Legal recognition of marriage would become a purely civil matter. A couple who wanted to marry would have to get a license and go to a civil magistrate. If they then wanted their union sacramentalized, they would go to the Church. If the Church refused to marry them because they did not meet its criteria for a sacramental wedding—if both parties were of the same sex, for example—the state could do nothing about it, since the Church is a voluntary association protected by the free exercise clause of the First Amendment.
Fans of this blog know that I have advocated the complete abolition of civil marriage for a long time. I would urge you to read this and the comments carefully. He includes a quote from the American Spectator’s Emmett Tyrell calling for the privatisation of marriage.
I’ve talked about this for a long time, but I’ll reiterate the following:
- As long as our ministers are agents of the state in civil marriage, they will be subject to anti-discrimination attacks. It doesn’t make sense, but that’s the way our law has gone (and it doesn’t make sense either.) Ending their role as agents of the state isn’t a complete bar for legal attack, but it would put things well down the road.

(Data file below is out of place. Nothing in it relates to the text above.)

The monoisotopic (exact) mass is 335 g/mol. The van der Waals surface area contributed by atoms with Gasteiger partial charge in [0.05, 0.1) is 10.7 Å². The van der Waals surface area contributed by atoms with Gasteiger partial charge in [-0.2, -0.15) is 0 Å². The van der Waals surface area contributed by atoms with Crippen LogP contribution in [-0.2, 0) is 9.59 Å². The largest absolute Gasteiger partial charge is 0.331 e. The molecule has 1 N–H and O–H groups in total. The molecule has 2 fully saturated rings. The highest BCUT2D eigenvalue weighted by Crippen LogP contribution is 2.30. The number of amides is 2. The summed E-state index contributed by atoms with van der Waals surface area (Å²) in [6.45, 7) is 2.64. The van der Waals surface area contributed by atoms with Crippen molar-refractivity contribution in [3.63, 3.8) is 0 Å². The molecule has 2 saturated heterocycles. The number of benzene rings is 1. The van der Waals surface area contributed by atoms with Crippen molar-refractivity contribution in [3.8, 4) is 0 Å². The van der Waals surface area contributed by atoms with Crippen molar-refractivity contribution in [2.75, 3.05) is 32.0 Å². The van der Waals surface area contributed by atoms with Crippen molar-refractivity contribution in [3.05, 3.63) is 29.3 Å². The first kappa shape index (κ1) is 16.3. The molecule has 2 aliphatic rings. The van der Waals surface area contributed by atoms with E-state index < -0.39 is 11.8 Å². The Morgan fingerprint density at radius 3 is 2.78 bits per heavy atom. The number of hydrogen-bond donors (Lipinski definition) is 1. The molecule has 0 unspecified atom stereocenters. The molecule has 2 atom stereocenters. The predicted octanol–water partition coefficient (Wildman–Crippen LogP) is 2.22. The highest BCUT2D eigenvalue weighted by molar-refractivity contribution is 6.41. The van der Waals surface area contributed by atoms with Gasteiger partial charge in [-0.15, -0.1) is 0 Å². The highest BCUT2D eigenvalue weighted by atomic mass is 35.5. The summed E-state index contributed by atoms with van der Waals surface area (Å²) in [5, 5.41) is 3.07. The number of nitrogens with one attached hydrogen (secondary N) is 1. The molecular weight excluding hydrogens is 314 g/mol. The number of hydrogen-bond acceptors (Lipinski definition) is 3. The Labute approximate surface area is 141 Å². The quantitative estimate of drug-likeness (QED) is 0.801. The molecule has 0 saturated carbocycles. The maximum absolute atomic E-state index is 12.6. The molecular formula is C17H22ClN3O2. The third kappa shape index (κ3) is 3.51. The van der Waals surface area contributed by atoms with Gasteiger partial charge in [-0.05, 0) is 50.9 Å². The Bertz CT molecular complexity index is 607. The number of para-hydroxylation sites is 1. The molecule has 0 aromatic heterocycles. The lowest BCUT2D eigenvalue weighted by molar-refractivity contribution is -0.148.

- Doing the “two marriage” (civil and religious) deal, as is done in France, Germany, Russia and many other places, isn’t a complete guarantee that ministers would be free from attack either. Many jurisdictions prohibit religious agents from sacramentalising marriage before its civil recognition, as Belgian King Leopold and Lillian Baels found out the hard way during World War II.
The only way to really solve this dilemma is to abolish civil marriage altogether. Civil unions won’t cut it. It’s that simple. If the LGBT community won’t be the progressive group they claim to be on this, we should.